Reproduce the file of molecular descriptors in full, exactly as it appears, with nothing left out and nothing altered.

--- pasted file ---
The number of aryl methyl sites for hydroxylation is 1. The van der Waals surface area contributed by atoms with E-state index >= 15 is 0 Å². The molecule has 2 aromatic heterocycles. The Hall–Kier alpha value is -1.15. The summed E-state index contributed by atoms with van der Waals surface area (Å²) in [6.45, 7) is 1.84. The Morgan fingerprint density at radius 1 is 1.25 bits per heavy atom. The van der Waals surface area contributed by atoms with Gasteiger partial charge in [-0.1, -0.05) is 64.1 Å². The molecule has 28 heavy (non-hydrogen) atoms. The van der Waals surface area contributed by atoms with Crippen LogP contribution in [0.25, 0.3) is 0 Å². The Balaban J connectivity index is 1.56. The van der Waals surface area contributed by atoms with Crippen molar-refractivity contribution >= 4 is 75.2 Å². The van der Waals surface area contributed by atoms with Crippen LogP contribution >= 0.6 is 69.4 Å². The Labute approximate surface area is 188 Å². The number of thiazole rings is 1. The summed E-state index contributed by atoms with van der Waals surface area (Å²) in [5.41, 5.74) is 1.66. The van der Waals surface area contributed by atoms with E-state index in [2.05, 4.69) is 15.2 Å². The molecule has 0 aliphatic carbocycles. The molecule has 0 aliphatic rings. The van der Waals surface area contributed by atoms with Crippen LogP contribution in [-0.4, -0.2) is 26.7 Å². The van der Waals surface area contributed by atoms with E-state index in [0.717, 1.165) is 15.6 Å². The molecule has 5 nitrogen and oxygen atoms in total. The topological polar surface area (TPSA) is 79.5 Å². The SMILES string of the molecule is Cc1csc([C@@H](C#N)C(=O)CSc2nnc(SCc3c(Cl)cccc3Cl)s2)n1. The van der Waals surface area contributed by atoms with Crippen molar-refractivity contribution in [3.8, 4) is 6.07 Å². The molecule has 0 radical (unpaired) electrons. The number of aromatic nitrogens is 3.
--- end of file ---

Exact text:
The number of aryl methyl sites for hydroxylation is 1. The van der Waals surface area contributed by atoms with E-state index >= 15 is 0 Å². The molecule has 2 aromatic heterocycles. The Hall–Kier alpha value is -1.15. The summed E-state index contributed by atoms with van der Waals surface area (Å²) in [6.45, 7) is 1.84. The Morgan fingerprint density at radius 1 is 1.25 bits per heavy atom. The van der Waals surface area contributed by atoms with Gasteiger partial charge in [-0.1, -0.05) is 64.1 Å². The molecule has 28 heavy (non-hydrogen) atoms. The van der Waals surface area contributed by atoms with Crippen LogP contribution in [0.25, 0.3) is 0 Å². The Balaban J connectivity index is 1.56. The van der Waals surface area contributed by atoms with Crippen molar-refractivity contribution >= 4 is 75.2 Å². The van der Waals surface area contributed by atoms with Crippen LogP contribution >= 0.6 is 69.4 Å². The Labute approximate surface area is 188 Å². The number of thiazole rings is 1. The summed E-state index contributed by atoms with van der Waals surface area (Å²) in [5.41, 5.74) is 1.66. The van der Waals surface area contributed by atoms with E-state index in [2.05, 4.69) is 15.2 Å². The molecule has 0 aliphatic carbocycles. The molecule has 0 aliphatic rings. The van der Waals surface area contributed by atoms with Crippen LogP contribution in [-0.4, -0.2) is 26.7 Å². The van der Waals surface area contributed by atoms with E-state index in [0.717, 1.165) is 15.6 Å². The molecule has 5 nitrogen and oxygen atoms in total. The topological polar surface area (TPSA) is 79.5 Å². The SMILES string of the molecule is Cc1csc([C@@H](C#N)C(=O)CSc2nnc(SCc3c(Cl)cccc3Cl)s2)n1. The van der Waals surface area contributed by atoms with Crippen molar-refractivity contribution in [3.8, 4) is 6.07 Å². The molecule has 0 radical (unpaired) electrons. The number of aromatic nitrogens is 3.